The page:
Choice of the correct animal models is important in improving prediction of potential toxicities in humans. It is important to consider whether the species being used reflect the potential human metabolism and pharmacology of the IMP. Poor selection may result in potential toxicities not being detected or use of inappropriate species with very particular sensitivities could result in IMPs being rejected unnecessarily.
Many drugs fail due to lack of efficacy. Disease models in animals cannot be a precise predictor of human disease which is often more complex. Alzheimer’s disease, type II diabetes, hypertension and its complications of stroke and cardiovascular disease are examples of multifactorial diseases that are prevalent in an ageing population. Poor study design in the preclinical phase may also be a factor. However, the implementation of new technologies in the preclinical field, including in vitro metabolism and the careful selection of new biomarkers, should improve this situation and also improve the safety predictions.
It is now unusual for drugs to fail in clinical development for pharmacokinetic reasons and this should continue to reduce further with the use of new techniques such as microdosing, which may have a place in the selection of candidate compounds with favourable clinical pharmacokinetics.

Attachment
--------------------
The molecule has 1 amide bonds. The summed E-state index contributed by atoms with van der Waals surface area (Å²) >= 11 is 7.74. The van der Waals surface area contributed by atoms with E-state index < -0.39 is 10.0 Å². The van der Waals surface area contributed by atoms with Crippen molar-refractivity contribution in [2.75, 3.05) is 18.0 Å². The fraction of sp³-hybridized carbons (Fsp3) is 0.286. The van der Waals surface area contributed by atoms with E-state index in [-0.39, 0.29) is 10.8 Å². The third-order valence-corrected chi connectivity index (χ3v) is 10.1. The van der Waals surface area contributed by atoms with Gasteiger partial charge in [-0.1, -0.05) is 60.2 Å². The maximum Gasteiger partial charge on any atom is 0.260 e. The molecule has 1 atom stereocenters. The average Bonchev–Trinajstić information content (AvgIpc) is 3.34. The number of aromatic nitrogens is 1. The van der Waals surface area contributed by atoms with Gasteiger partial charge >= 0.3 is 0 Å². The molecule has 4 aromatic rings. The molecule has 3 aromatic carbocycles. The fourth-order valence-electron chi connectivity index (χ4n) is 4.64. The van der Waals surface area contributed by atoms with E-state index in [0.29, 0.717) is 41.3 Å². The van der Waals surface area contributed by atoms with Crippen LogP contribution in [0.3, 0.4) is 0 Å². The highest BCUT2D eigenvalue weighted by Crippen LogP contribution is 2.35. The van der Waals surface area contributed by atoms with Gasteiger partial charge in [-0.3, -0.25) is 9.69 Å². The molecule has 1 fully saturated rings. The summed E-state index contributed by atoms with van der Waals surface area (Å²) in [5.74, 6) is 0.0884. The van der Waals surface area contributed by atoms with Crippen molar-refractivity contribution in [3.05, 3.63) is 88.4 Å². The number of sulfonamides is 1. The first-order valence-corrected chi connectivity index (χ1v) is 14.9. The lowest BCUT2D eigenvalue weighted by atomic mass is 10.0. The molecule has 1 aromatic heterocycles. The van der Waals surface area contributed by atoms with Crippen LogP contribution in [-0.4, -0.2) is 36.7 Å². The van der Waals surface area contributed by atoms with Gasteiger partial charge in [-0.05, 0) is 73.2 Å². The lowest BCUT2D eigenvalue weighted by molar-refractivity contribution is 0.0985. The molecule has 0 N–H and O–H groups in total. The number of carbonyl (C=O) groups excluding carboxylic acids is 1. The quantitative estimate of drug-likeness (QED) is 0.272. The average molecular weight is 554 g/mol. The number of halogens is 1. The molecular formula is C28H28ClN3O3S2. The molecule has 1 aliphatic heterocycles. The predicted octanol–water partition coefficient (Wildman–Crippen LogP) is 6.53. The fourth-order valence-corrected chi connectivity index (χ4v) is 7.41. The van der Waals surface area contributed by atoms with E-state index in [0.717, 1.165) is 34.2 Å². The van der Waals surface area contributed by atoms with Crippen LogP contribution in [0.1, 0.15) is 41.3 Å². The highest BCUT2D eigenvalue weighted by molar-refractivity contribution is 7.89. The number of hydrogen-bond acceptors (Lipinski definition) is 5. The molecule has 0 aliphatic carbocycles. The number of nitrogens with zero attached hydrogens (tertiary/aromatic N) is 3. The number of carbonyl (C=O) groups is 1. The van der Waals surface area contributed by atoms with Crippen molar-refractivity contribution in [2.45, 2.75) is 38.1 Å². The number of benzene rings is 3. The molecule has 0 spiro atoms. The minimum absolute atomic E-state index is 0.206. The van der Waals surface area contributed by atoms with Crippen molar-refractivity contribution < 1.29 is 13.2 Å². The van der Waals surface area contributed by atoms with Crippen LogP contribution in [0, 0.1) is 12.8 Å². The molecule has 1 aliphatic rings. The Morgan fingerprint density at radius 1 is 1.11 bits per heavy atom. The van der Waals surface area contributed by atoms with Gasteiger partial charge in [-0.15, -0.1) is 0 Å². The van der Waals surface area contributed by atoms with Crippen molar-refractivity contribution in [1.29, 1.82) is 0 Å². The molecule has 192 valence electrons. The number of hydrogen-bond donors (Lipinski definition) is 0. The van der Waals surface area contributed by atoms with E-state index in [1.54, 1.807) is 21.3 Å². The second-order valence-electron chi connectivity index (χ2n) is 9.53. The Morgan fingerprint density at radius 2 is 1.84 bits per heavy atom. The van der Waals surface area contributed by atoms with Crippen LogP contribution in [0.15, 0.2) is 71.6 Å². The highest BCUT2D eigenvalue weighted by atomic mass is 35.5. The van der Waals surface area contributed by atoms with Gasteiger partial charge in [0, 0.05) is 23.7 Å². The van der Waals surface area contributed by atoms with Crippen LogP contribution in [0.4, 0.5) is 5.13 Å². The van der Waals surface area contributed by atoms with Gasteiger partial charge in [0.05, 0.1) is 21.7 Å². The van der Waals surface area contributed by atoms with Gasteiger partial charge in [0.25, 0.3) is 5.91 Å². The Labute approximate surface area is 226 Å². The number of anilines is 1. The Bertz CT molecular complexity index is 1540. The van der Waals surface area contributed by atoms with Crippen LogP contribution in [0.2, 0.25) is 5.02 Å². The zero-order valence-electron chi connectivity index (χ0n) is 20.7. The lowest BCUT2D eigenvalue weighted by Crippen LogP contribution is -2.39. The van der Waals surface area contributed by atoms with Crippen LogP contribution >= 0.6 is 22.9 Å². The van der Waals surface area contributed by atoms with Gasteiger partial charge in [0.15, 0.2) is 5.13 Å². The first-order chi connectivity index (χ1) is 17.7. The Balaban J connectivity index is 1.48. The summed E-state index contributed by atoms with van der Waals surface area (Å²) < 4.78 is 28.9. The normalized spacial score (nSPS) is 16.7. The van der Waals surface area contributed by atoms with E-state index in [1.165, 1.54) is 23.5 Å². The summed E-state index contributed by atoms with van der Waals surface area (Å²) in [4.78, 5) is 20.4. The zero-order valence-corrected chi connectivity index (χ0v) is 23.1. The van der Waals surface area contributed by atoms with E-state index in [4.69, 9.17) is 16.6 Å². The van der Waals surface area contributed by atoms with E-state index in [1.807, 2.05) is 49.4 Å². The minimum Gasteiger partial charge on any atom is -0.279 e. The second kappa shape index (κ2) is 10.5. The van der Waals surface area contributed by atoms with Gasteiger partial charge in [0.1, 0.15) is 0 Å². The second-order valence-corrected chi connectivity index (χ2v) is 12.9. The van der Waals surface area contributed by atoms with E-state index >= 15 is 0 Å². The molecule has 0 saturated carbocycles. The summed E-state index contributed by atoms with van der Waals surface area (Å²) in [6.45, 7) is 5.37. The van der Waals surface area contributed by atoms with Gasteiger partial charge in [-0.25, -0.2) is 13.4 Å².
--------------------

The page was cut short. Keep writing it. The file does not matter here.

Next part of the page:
Caffrey: Some of the scientific applications that can help overcome some of the obstacles I have described earlier. However I believe one of the biggest challenges the industry faces is actually adopting and accepting new processes and techniques. To facilitate such change will require the whole industry – pharma, biotech, regulators, CROs and many others – to work together if we are truly to power the next generation of healthcare.
Question 5: How would the industry benefit from superior early failure detection?
Burtles: If methods could be established to improve the detection of drugs that will not make it all the way to market at an earlier stage in development, it would allow companies and other organisations to focus on (and possibly speed up) the development of successful drugs. It would also reduce the costs. The major cost in drug development lies in running the late stage trials. If drugs that will fail could be identified before this stage, the whole cost of drug development would decrease and the success rate increase.
Freestone: A large proportion of the costs of bringing a drug to market are due to the money expended on candidate compounds which fail during drug development. As the cost of later phase clinical trials is very high, it is important that if a drug is to fail that this is identified as early as possible. Killing compounds at an earlier stage will bring down the overall cost of drug development and increase the success of the industry.